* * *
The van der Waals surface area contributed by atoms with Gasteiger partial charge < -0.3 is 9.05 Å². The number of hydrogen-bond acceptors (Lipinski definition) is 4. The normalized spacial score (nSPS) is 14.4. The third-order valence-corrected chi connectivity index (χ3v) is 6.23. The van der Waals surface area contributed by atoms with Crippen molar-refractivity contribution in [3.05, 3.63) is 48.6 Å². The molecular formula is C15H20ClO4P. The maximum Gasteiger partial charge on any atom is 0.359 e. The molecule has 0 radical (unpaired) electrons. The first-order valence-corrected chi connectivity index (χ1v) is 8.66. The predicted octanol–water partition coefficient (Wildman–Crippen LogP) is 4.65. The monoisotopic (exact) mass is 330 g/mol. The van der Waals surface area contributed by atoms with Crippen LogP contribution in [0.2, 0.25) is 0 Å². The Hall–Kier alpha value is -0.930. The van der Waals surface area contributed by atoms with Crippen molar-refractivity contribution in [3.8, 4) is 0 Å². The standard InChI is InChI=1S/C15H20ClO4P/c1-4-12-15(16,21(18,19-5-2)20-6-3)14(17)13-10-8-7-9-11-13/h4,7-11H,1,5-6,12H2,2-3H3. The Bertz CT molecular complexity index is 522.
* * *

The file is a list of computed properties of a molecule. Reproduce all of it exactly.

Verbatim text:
The van der Waals surface area contributed by atoms with Gasteiger partial charge < -0.3 is 9.05 Å². The number of hydrogen-bond acceptors (Lipinski definition) is 4. The normalized spacial score (nSPS) is 14.4. The third-order valence-corrected chi connectivity index (χ3v) is 6.23. The van der Waals surface area contributed by atoms with Crippen molar-refractivity contribution in [3.05, 3.63) is 48.6 Å². The molecular formula is C15H20ClO4P. The maximum Gasteiger partial charge on any atom is 0.359 e. The molecule has 0 radical (unpaired) electrons. The first-order valence-corrected chi connectivity index (χ1v) is 8.66. The predicted octanol–water partition coefficient (Wildman–Crippen LogP) is 4.65. The monoisotopic (exact) mass is 330 g/mol. The van der Waals surface area contributed by atoms with Crippen LogP contribution in [0.2, 0.25) is 0 Å². The Hall–Kier alpha value is -0.930. The van der Waals surface area contributed by atoms with Crippen molar-refractivity contribution in [3.8, 4) is 0 Å². The standard InChI is InChI=1S/C15H20ClO4P/c1-4-12-15(16,21(18,19-5-2)20-6-3)14(17)13-10-8-7-9-11-13/h4,7-11H,1,5-6,12H2,2-3H3. The Bertz CT molecular complexity index is 522.